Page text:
BioNTech has begun producing active ingredients in the COVID-19 vaccine the firm developed with Pfizer at a new facility and expects to make about 250 million doses at the plant in the first half of 2021, eventually scaling up to 750 million doses a year. BioNTech is making messenger RNA and adding lipid nanoparticles at the Marburg, Germany, plant it bought last year from Novartis, then shipping the product to a sterile site for completion.
Israel-based Teva Pharmaceutical Industries is negotiating with makers of approved and late-stage COVID-19 vaccines for co-production, says CEO Kare Schultz. "In principle, we are positive towards contributing by manufacturing some of those vaccines that either have been approved or are just about to be approved," Schultz says.
Germany-based contract development and manufacturing organization Rentschler Biopharma is investing in the Cell and Gene Therapy Catapult facility in Stevenage, UK. The investment will give Rentschler manufacturing capability in advanced therapies such as adeno-associated virus vectors.
Vigene Biosciences is leasing 52,000 square feet of manufacturing space near its headquarters in Rockville, Md., bringing total cell and gene therapy lab and production space to 110,000 square feet, including two 2,000-liter single-use bioreactor suites and multiple large-scale fermenters for plasma, says Chief Commercial Officer Jeffrey Hung. Altimmune has contracted Vigene to produce components for clinical studies of a nasal COVID-19 vaccine, which is on hold pending protocol modifications and additional regulatory submissions.
TCG GreenChem, a new contract drug manufacturing subsidiary of India-based TCG Lifesciences, has secured 3,000 square feet of lab space at Virginia Commonwealth University's Biotechnology Research Park and 54,000 square feet of lab and office space at Princeton South Corporate Center in New Jersey. The CDMO will make active pharmaceutical ingredients, including for COVID-19 antivirals.
Sanofi is selling the former Genzyme biomanufacturing plant in Allston, Mass., to National Resilience and moving manufacturing to its Framingham site. Resilience, a San Diego-based contract manufacturer, will continue making products at the plant for Sanofi through the end of the year.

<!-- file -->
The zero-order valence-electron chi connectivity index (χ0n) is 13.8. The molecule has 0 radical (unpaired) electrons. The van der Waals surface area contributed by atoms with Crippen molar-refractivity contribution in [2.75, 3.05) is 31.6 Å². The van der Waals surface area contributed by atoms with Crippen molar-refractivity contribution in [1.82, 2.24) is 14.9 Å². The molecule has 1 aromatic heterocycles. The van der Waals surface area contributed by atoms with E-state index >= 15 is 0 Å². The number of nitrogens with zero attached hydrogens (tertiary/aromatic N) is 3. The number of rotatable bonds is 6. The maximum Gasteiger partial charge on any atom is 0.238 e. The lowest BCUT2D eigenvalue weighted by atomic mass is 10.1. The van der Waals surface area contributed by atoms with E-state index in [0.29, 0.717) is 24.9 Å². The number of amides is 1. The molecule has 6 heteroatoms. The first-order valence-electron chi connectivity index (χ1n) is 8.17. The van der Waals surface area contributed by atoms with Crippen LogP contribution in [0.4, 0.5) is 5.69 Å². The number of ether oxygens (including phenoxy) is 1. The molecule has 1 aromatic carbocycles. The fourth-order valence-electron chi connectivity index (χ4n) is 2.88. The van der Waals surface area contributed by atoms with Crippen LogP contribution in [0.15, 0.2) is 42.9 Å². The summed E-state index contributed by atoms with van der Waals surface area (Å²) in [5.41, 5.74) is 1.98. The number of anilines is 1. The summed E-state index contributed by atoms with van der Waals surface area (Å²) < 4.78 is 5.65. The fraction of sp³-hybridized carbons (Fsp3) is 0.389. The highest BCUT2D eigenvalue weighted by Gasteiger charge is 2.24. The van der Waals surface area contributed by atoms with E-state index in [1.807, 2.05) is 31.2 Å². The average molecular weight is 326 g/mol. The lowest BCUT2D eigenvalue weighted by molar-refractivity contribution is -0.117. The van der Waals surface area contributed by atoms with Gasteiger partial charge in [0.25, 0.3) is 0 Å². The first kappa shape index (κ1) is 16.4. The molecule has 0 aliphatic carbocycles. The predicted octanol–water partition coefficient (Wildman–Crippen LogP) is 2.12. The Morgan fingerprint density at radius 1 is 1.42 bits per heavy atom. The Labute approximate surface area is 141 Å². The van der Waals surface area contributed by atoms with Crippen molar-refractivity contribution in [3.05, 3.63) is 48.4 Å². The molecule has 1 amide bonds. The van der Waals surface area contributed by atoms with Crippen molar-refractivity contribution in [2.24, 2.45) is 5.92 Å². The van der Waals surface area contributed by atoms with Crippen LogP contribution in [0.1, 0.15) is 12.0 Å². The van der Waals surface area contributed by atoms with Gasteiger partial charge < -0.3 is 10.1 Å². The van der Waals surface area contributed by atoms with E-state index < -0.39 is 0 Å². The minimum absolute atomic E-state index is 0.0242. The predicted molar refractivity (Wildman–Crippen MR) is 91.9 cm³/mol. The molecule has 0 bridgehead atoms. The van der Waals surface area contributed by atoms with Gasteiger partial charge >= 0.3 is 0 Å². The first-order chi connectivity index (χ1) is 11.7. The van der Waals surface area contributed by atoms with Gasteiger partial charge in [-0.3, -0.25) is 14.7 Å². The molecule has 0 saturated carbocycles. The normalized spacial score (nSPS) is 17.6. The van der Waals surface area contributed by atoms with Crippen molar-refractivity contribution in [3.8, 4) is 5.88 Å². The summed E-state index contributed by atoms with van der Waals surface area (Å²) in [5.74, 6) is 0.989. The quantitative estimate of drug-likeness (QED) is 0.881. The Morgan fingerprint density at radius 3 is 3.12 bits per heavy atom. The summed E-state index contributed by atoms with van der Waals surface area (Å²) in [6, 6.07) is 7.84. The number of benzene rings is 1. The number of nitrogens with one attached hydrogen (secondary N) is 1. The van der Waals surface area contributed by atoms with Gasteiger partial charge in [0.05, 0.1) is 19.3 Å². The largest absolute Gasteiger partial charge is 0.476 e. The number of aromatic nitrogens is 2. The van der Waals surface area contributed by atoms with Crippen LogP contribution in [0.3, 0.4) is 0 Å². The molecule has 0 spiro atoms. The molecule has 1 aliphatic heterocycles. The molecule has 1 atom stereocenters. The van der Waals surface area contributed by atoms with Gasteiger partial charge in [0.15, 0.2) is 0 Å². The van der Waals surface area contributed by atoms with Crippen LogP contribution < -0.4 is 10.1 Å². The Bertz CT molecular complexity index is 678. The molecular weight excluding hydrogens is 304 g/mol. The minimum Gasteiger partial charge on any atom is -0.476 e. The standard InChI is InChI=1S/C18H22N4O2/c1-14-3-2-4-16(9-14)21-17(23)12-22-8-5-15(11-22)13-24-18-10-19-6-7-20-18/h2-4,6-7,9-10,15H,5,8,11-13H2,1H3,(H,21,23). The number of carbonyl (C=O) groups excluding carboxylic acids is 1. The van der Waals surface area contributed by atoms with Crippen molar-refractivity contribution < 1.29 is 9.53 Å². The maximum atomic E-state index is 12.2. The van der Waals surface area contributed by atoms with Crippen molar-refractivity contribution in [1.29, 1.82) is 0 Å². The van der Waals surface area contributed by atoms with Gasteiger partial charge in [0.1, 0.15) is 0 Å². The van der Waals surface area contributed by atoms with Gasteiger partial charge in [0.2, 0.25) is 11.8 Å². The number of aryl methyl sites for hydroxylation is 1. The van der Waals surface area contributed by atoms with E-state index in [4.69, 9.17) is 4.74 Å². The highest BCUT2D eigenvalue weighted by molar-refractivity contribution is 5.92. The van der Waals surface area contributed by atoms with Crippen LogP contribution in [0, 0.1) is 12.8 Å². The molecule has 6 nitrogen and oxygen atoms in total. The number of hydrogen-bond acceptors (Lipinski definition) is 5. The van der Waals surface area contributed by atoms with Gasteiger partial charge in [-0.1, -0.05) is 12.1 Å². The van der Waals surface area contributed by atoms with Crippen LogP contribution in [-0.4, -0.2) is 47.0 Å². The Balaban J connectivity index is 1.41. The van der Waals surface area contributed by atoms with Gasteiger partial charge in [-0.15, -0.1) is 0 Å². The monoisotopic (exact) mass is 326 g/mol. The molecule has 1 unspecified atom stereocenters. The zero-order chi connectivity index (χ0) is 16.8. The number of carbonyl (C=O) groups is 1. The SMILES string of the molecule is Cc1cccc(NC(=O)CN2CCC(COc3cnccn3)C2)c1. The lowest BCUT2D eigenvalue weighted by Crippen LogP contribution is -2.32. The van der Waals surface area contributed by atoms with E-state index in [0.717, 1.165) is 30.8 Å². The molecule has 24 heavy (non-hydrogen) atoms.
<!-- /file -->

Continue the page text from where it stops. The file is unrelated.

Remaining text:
The SolarWinds megahack compromised networks worldwide and highlighted the fragile state of enterprise security that allows a "moderately skilled attacker [to] decimate an internal corporate network long before they are discovered," writes Thinkst founder Haroon Meer. Enterprise networks that have multiple components cobbled together offer hiding places for attackers, and customers should demand more of their IT vendors, Meer writes.
ReiThera, a small biotech company near Rome, recently finished a small trial of a COVID-19 vaccine and is competing with larger producers for critical materials, such as single-use bags and glass vials, says Stefano Colloca, chief technology officer. Italy has invested about $98 million in the company, and ReiThera is collaborating with Germany-based Leukocare and Belgium-based Univercells on its vaccine or to help produce a vaccine for another company, says Leukocare CEO Michael Scholl.
Allay Pharmaceuticals has failed to show it corrected problems at its tablet manufacturing facility in Hialeah, Fla., uncovered in a May inspection, according to a warning letter from the US FDA, which recommended hiring a consultant. The agency found problems with blending that resulted in inconsistent potency, active pharmaceutical ingredient testing inconsistencies and production of biologic drugs without FDA approval.
The usual form for modern vaccines is a liquid (normally sterile water) containing a number of identical fragments of the organism, protein or RNA strand which the body's immune system will use to train itself to identify the real organism and build antibodies to fight the infection. This liquid and a few chemical additives to help keep things stable are altogether called the vaccine. Full Story: ISPE
Health authorities and regulators are increasingly looking for much higher levels of traceability during the manufacture of parenteral medicines as modern manufacturing operations are now becoming increasingly complex processes. Today, if a problem is identified during a process step, manufacturers are unable to define exactly which products may have been impacted. As a result, they adopt either an "over segregation" or "full batch write-off" policy. Full Story: iSpeak